Legwold: The new arrivals have all had impact in the season's early going. Ware leads the team in sacks (2.5), Talib has been every bit the No. 1 corner they hoped he would be and Ward is one of two players on defense who have played every snap in the first three games, having been used in a variety of roles. The Broncos have seen enough from Roby. They've tossed him into the deep end of the pool as the rookie and he has matched up with some of the league's front-line receivers. All of that said, however, the Broncos still haven't consistently shown the kind of play they'll need to hoist a trophy, particularly on third down. As linebacker Von Miller and cornerback Chris Harris Jr., who both had ACL injuries last season, continue to work back to full speed, the Broncos should continue to improve. Also, linebacker Danny Trevathan, who was the team's leading tackler last season and who suffered a fracture on the top of his tibia in training camp, will play in his first game of the season Sunday. It will mean the Cardinals will be the first team to face the revamped defense with all of the starters in place.

Sticking to defense, Manning heads into this game with 499 career touchdown passes. Between the two of them, Cardinals' assistant head coach/offense Tom Moore and head coach Bruce Arians have seen many of those up close as former Colts assistants. To that end, with that kind of up-close-and-personal knowledge, how do you think the Cardinals will defend Manning and the Broncos' offense?

Weinfuss: One thing the defense has stayed consistent on this week is that they don't want to tip their hand to Manning before the snap. With that being said, I think they'll blitz him constantly -- all three of his sacks this season have come off the blitz, which, I can imagine, was good news to Bowles. But they won't blitz Manning like they'll blitz other quarterbacks because he's so good at adapting so quickly. Arizona plans on giving Manning the same look every snap. But guys who have played Manning know he'll wait until the very last second to make a decision because the defense will have to show their blitz by then, but the Cardinals will try to hold their disguise as long as possible.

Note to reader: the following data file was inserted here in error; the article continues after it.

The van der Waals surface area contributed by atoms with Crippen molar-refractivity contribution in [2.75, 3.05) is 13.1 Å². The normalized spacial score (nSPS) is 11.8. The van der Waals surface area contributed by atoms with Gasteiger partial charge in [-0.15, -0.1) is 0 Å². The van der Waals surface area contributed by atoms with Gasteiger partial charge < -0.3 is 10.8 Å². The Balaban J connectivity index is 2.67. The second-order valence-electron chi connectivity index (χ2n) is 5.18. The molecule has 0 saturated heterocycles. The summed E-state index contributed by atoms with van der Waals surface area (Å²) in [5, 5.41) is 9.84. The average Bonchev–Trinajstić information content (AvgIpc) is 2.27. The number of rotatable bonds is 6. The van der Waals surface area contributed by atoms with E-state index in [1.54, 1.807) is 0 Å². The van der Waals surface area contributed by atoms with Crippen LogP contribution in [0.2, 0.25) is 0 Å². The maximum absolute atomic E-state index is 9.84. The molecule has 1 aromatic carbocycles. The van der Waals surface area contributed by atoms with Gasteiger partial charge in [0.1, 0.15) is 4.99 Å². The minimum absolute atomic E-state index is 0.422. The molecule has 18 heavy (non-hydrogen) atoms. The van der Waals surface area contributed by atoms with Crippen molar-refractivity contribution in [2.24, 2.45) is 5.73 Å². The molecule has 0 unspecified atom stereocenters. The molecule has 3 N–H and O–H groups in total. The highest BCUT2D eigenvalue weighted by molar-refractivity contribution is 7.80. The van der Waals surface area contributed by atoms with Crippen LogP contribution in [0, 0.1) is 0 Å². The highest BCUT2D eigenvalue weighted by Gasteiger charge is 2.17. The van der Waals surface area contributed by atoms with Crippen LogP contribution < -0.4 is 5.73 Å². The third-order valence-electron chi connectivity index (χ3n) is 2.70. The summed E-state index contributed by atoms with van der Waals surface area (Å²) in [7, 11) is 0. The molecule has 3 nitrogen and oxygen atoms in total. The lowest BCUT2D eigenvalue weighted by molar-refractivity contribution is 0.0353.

With Manning coming up on such a historic mark, has it been a distraction for this team in the sense of more non-football attention has descended upon them? Are they ready for Manning to pass Brett Favre so they can just get back to focusing on football?

Legwold: One thing about this team is the swirl around them doesn't get to them very often. Last season they had Miller's suspension in training camp, John Fox's open-heart surgery during the bye week and five defensive starters on injured reserve by the time they were preparing to play in the Super Bowl. The Super Bowl loss may have been the first, and worst, time for the Broncos not to play to the level of a game's standing last season. Before the title-game blowout, they had handled everything that had come their way without losing their edge. This time around players here simply assume Manning will hit 500 and then go on and break the record through the natural course of things. The record is nice, but they want another shot at the title and, for the most part, they see whatever happens along the way as issues that must be dealt with to get that chance.
ENGLEWOOD, Colo. – Denver Broncos wide receiver Emmanuel Sanders isn’t shocked, surprised or evenly mildly close to a double take when folks talk about how the Arizona Cardinals are “slinging the ball around" on offense.

That’s because in three of Sanders’ four seasons in Pittsburgh, current Cardinals head coach Bruce Arians was Sanders' offensive coordinator.

“You can see his mentality over there right now, in everything they're doing," Sanders said. “Defense is hard-nosed, blitzing everywhere … and on offense, they’re just slinging the ball around, so that’s definitely their mentality because that's his mentality. I knew that’s how it would be because that’s how he coaches."